Senior goalie brings confidence to Colts
By Nathan Smith
Published: Wednesday, Dec. 5, 2012, 8:59 p.m.
The goalie position in hockey is one of the most stressful positions a player can play. Much like a quarterback in football or a pitcher in baseball, the fate of a game can be decided with a key save or lost with a delayed response.
There isn't much to worry about with the goalie for Chartiers Valley — he is as cool as ice. Senior Noah Stevenson has been a presence for the Chartiers Valley hockey throughout his high school career.
“It can get a little tough sometimes,” Stevenson said. “But that is one of the best things about it. You can be the guy who makes or breaks a game.”
Stevenson had helped the Colts reach a 3-1 mark as he has recorded 114 saves for an 88.1 save percentage. His strong play has first-year coach Sean Biancaniello singing his praises.
“The confidence factor he brings to the team is fantastic,” Biancaniello said. “He has a short-term memory which a goalie needs to have success. And the experience he has is a major asset.”
Biancaniello came into his first season wanting to boost the defensive play. Having Stevenson in the net has helped that become a reality.
“The goalie can see the ice better than everyone else,” Biancaniello said. “He is in constant communication with the defense. His is the third set of eyes for the defense. He can see what the other team is doing and how they adjust to what we are doing. He communicates to the defenders really well.”
Stevenson first got playing time with the Colts during his freshman season, when he shared goaltender duties with Martin Gudewicz.
It was a sign of things to come as Stevenson finished with an 84.9 save percentage — slightly better than the 84.7 of Gudewicz, a senior.
“I got a lot of experience playing every other game,” Stevenson said. “It helped me a lot playing that first year. I got to play in the game we won against Bishop Canevin, which was pretty big for us.”
Stevenson moved into the No. 1 role as a sophomore and had a strong campaign. He finished with a 16-4 mark while recording 473 saves for a 89.9 save percentage and a 2.7 goals-against average.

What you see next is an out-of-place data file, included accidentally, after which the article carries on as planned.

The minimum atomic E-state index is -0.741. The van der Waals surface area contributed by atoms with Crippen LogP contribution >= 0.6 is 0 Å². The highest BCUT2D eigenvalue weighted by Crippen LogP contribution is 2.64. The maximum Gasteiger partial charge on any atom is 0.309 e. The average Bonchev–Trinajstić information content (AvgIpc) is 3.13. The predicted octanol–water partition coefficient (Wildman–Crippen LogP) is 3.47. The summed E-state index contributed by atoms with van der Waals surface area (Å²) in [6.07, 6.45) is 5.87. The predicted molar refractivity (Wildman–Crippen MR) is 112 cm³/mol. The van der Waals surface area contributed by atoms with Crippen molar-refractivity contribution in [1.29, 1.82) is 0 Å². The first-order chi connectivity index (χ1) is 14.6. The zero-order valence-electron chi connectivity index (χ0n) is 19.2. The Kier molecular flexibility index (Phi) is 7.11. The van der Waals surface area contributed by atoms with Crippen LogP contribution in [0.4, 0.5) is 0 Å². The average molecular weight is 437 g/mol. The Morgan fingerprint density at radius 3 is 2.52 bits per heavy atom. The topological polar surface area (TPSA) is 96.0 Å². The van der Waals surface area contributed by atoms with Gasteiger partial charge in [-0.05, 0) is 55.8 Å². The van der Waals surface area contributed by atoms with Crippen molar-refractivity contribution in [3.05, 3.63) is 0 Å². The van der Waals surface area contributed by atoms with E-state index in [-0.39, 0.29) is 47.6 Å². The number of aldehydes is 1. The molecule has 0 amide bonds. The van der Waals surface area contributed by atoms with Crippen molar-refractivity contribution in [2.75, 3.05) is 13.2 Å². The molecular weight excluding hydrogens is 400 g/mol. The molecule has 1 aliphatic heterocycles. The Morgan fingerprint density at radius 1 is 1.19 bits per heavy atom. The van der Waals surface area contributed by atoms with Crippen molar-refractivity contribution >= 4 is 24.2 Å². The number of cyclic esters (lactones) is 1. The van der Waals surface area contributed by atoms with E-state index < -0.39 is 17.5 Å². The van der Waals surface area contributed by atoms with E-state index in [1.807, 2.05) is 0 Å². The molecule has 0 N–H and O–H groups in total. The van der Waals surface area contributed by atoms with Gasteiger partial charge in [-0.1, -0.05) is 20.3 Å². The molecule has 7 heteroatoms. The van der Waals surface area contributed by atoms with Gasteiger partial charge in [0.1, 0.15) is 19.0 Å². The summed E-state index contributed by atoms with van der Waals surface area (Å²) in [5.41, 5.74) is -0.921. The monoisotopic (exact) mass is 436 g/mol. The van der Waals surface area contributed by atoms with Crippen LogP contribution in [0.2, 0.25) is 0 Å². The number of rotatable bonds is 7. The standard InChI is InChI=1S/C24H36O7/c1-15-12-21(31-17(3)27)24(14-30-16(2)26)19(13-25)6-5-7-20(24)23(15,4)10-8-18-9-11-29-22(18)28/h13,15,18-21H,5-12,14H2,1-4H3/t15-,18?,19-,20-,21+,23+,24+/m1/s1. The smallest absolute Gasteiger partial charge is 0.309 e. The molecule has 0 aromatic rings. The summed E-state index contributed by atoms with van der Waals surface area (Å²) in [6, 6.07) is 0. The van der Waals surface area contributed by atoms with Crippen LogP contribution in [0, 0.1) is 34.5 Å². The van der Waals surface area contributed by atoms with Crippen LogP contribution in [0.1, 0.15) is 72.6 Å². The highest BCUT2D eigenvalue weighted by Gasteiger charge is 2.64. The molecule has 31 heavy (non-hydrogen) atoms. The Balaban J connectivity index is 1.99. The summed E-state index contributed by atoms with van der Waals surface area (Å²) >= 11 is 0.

He saw a statistical drop during his junior campaign. Stevenson finished with 320 saves for a 79 save percentage and a 5.3 goals-against average.
“Last year was a down year,” Stevenson said. “I played AAA (travel) hockey my sophomore year and AA last year. I think that hurt me little. But I got back into the grove a little bit towards the end of the season. I am ready to bounce back.”
A return to form is a top priority, but Biancaniello is confident Stevenson will finish the year as a top goalie in the PIHL.
“We are looking for him to have another all-star season if not an MVP-type of year,” Biancaniello said. “He is going to be the anchor for us. If we want to beat good teams like Bishop Canevin or Latrobe, he will need to have big games for us.”
If the senior goalie can play to the potential his coach sees in him, Chartiers Valley might be in line for some big things.
“My goal for this season is to not only to get to the Penguins Cup but to win it and get us to states,” Stevenson said.
Nathan Smith is a staff writer for Trib Total Media. He can be reached at email@example.com or 412-388-5813.
Show commenting policy
TribLive commenting policy
You are solely responsible for your comments and by using TribLive.com you agree to our Terms of Service.
We moderate comments. Our goal is to provide substantive commentary for a general readership. By screening submissions, we provide a space where readers can share intelligent and informed commentary that enhances the quality of our news and information.
While most comments will be posted if they are on-topic and not abusive, moderating decisions are subjective. We will make them as carefully and consistently as we can. Because of the volume of reader comments, we cannot review individual moderation decisions with readers.
We value thoughtful comments representing a range of views that make their point quickly and politely. We make an effort to protect discussions from repeated comments either by the same reader or different readers.
We follow the same standards for taste as the daily newspaper. A few things we won't tolerate: personal attacks, obscenity, vulgarity, profanity (including expletives and letters followed by dashes), commercial promotion, impersonations, incoherence, proselytizing and SHOUTING. Don't include URLs to Web sites.
We do not edit comments. They are either approved or deleted. We reserve the right to edit a comment that is quoted or excerpted in an article. In this case, we may fix spelling and punctuation.
We welcome strong opinions and criticism of our work, but we don't want comments to become bogged down with discussions of our policies and we will moderate accordingly.
We appreciate it when readers and people quoted in articles or blog posts point out errors of fact or emphasis and will investigate all assertions. But these suggestions should be sent via e-mail. To avoid distracting other readers, we won't publish comments that suggest a correction. Instead, corrections will be made in a blog post or in an article.
- Freeport’s Hepler will continue hockey career in Alaska
- Franklin Regional hockey looks forward after season
- Postseason experience key for veteran Quaker Valley hockey
- Freeport rolls into Penguins Cup Playoffs on hot streak
- PIHL Penguins Cup playoffs roundup: Pine-Richland wins in overtime
- Bethel Park tops State College